Sunday, October 23, 2016

Hot and Cold: The Tension of Opposition

As I type this, Night and Day is playing in my head, and I start thinking about dualities, but this isn’t a post about dualities (that was a couple of weeks ago). It’s a post about the way my writer’s life seems to swing between extremes: desperate hope and abject fear.  Okay, that was a bit of hyperbole.  The fear and despair isn’t really absolute, but it can be paralyzing at times.  During those times, it’s hard to send work out.

For a long time, I thought the solution to swinging between these extremes was getting a “big book” published or getting an agent.  My friends with agents and big books assure me that this isn’t the answer, that the fear and despair still live at the far swing of the pendulum. 

Yesterday, I mused aloud with my writing friends as I was sending out a new batch of queries that maybe I’d chosen the wrong career.  My friends reminded me that I didn’t choose this, it chose me.  

While that’s not entirely true--I could just write and write and store my work in an empty trunk (okay, at this point it would probably be two trunks) and not worry about publishing--it is somewhat true.  I’ve always written.  It’s been a constant companion.  I told my 6th grade teacher, Mrs. Hackett, that I was going to be a writer.  And I am.

But, the thing is, I would write whether I was ever published or not. I have a job that pays the bills, but I think the world needs my work.  I think that there are children whose lives might be a little brighter if they could spend time with my characters.  I think there are poets who might find some truth in my words.  I think there are parents and teachers who might see the world and their charges a little differently through my picture books. I tell stories that I would like people to hear.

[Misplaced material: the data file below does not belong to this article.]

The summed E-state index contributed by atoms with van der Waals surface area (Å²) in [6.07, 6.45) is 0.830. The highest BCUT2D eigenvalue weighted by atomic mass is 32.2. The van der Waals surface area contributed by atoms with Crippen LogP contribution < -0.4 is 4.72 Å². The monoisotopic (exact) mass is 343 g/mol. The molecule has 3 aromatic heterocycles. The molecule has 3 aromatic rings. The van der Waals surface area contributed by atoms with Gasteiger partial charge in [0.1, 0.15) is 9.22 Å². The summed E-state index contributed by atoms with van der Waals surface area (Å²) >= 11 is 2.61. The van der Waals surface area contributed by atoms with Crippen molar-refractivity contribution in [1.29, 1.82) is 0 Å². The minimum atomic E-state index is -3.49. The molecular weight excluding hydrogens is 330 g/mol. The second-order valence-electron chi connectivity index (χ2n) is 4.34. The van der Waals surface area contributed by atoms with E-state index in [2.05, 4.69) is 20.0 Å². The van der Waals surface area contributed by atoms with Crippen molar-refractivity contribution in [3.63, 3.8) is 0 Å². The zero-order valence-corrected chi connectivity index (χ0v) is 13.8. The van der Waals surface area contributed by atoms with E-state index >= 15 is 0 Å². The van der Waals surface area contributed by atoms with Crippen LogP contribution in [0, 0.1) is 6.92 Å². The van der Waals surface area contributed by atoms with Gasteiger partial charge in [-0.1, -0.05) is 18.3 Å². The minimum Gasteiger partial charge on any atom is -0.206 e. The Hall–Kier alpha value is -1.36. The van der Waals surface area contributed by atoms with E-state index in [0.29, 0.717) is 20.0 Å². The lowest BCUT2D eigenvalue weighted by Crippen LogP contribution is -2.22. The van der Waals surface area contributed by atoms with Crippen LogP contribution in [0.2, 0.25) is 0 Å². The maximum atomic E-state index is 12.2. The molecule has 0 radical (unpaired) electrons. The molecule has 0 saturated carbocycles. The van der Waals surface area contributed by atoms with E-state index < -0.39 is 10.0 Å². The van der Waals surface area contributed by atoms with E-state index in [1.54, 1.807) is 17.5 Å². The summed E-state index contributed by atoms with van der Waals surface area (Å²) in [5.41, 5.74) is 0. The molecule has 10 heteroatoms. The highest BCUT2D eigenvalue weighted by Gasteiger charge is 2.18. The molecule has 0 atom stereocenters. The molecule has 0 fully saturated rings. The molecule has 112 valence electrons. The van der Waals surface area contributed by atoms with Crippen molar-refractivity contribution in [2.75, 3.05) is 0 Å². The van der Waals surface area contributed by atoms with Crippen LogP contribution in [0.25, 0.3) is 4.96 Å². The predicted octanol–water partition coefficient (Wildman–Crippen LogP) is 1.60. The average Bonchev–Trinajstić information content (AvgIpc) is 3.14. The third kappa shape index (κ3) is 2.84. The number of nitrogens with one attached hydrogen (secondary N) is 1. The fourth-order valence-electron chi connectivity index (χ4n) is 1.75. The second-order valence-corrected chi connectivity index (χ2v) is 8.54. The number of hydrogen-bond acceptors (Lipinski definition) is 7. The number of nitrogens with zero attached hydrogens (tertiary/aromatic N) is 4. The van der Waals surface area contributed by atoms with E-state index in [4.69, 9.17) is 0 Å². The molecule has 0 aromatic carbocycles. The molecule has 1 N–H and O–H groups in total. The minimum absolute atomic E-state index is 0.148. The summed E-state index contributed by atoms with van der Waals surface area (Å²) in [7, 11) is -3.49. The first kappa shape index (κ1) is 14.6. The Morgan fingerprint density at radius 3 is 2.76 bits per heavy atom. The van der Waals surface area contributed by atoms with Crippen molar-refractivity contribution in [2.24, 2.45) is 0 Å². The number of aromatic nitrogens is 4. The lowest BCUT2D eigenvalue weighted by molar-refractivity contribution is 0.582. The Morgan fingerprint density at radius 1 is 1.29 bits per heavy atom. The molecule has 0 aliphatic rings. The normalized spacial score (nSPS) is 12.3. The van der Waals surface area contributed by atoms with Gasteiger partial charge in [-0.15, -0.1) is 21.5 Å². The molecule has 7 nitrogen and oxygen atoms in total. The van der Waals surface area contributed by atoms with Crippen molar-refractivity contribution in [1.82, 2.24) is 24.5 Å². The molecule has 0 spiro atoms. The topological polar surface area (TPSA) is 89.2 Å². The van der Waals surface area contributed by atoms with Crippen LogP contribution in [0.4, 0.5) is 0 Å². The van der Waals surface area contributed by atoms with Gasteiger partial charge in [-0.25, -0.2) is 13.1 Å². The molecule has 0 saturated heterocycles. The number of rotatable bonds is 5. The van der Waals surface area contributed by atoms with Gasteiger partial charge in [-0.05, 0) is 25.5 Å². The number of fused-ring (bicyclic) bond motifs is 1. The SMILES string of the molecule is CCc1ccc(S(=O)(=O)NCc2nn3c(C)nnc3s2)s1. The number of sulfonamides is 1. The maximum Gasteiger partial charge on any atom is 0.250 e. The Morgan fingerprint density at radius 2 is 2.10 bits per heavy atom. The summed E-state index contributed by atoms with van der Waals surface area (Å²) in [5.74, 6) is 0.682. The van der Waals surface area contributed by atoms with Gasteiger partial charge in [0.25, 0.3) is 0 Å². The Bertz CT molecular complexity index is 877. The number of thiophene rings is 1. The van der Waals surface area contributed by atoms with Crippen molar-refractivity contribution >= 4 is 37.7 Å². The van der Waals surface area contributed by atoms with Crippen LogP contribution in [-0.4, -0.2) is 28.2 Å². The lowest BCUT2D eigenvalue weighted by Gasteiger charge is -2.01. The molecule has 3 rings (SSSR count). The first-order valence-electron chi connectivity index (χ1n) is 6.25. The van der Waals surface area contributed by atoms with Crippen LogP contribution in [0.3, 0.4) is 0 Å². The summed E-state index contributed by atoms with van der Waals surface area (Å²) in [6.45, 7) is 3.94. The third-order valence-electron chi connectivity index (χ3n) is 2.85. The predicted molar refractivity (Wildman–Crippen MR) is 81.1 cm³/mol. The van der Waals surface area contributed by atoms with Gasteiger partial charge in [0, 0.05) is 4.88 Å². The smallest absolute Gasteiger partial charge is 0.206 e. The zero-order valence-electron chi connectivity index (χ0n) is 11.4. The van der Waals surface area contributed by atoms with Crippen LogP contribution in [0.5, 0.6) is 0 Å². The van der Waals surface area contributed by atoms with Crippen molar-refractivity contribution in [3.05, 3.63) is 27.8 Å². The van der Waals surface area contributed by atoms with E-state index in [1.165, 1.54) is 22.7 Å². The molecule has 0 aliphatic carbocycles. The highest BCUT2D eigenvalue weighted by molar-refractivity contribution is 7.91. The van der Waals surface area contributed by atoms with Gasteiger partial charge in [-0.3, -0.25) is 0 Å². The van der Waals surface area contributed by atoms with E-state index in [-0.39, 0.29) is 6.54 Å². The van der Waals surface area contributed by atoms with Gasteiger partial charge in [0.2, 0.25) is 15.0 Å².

So, I write, and I’d like my writing shared with a broader audience, so I vacillate between extremes.  I’ve learned that when I’m feeling hopeful, I should send my work out to as many agents and publishers as will read them. 

Yesterday, I felt hopeful.  Did you know Kate DiCamillo was rejected by 45 agents before she finally got representation?  So I sent two picture books and my completed verse memoir out to a total of eight agents. 

Today, I got the nicest rejection from an agent I'd sent my work to earlier this year. The agent said that though the project wasn’t right for him, I should continue querying agents.  That encouragement was enough to keep my on the hopeful side of the pendulum for a little while longer. 

So, I’m headed back to my spreadsheet to send the book out to four more people.  Wish me luck, and good luck to you.  I’ll keep hoping.  I’ll keep working.  I hope you’ll do the same.

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